Storytelling is an art form. And some of the greatest storytellers are the ones who do it naturally, without trying to be an artist at it. This especially includes people from the great generation who were born before World War 2. I spent last evening having dinner with three people from this generation. I believe all three of them were born in the 1930’s. I sat and listened to them tell stories about everything from early telephone technology to the Cuban missile crisis. They told stories with such joy that I was on the edge of my seat at their descriptions of life long ago.
There are a few reasons why their stories are so intriguing. First of all, they are from a very different era of history than myself. They can give first-hand testimony about life back then and very easily take me there in their sincere accounts of what they remember. Since it is their story, they feel the feelings and laugh the laughter all over again of the things that happened to them. Secondly, the stories they told were the ones that stood out among thousands of things that have happened to them over the years. So that means the stories they relate time-tested and worth telling over and over again. Finally, when you are listening to a 75-year old tell you stories, you are listening to someone with 75 years of life wisdom. That alone is worth spending time in their presence.
Though I cannot tell the stories as good as they can, let me give two examples of the things they were telling me. First of all, they told me about early telephones. Apparently, it was a luxury in the 40’s to have a private phone line. They said that many people had what was called a “party line” (I love that title). That means that when you wanted to make a phone call, you would first talk to the operator, then he/she would put you through to the party line. Once you were on the party line, their could have been several other people on the line at the same time, and you would have to wait your turn to say what you had to say to the person you were trying to get a hold of. So, you would hear the business of other people in town. Last night, Al said that when he was younger and on the town party line, there was one lady in town that seemed to always be on the line. I guess some things never change. But back then, if you loved the phone that much, you couldn’t always be private about it!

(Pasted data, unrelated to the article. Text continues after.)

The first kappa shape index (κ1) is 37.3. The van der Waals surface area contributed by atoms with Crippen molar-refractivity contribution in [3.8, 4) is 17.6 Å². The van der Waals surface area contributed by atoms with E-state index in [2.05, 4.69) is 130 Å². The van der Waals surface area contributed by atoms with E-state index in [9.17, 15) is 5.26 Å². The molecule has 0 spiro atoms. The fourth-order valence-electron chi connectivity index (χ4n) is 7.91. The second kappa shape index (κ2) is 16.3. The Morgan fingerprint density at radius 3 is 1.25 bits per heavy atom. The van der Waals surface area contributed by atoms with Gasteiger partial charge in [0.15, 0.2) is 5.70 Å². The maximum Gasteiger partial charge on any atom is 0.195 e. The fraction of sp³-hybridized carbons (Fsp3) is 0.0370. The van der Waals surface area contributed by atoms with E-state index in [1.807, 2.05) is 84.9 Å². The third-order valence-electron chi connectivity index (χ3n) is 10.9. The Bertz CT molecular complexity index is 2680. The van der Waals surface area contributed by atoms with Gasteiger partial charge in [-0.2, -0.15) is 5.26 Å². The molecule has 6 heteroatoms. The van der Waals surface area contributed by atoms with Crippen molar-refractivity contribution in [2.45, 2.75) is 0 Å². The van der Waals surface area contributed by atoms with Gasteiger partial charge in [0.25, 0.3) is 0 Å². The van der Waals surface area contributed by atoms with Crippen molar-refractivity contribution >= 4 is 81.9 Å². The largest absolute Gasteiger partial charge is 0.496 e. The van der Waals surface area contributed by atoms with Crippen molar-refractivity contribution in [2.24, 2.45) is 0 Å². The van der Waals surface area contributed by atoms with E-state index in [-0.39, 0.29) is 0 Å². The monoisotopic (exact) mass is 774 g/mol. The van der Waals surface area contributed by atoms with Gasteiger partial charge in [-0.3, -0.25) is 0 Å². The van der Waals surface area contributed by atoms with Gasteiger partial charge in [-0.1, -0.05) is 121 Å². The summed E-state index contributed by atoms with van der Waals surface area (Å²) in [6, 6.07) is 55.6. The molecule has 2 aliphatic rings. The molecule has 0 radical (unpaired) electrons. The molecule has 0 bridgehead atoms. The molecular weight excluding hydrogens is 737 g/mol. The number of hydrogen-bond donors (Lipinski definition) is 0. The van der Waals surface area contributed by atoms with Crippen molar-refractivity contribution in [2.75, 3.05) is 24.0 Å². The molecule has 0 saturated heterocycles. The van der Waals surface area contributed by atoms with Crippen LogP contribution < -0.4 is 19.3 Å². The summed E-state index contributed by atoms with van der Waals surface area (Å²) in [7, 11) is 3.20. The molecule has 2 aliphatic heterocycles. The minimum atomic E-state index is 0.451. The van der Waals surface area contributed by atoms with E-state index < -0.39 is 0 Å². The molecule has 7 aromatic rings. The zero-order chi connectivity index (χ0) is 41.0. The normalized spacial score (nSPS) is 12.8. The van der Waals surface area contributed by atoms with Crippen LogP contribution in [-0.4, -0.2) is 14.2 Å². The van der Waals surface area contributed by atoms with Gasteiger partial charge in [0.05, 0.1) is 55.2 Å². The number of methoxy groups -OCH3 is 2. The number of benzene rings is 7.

The other story that stuck out was when Al told me about the time his wife, Joan, had their first child. He was about 22 and she was about 19. They lived in rural Iowa at the time, which was around the mid-50’s. Joan began having labor pains in their trailer out in the country. They had only one neighbor. And this neighbor had the only phone between the two houses. So Al went next door to call the doctor about what to do with Joan’s labor pains. But Al was young and inexperienced in how to deal with a wife with labor pains. So when he arrived at his neighbor’s house, the neighbor (who did not know about Joan’s labor pains) cordially offered Al some coffee and cookies upon arrival. So Al sat down and leisurely had some coffee and cookies before calling the doctor. Then he finally called the doctor. When the doctor heard about the labor pains and how intense they were, he said, “Get her over to the hospital right away.” On the way to the hospital, Al stopped again at a friend’s house and had a turkey sandwich. When they finally arrived at the hospital, Joan’s mother was pacing the hallways, looking for her daughter and ready to kill her son-in-law. Fortunately, she did not kill Al and Joan had her baby. And they will never forget the humor of Al’s inexperience in “husbandry.”
So, go find some wise elderly folks and prompt them to tell you some stories from their past. Keep listening and perhaps you will get caught up in a world you never knew – but one that you can enter into just by listening to some first hand testimony.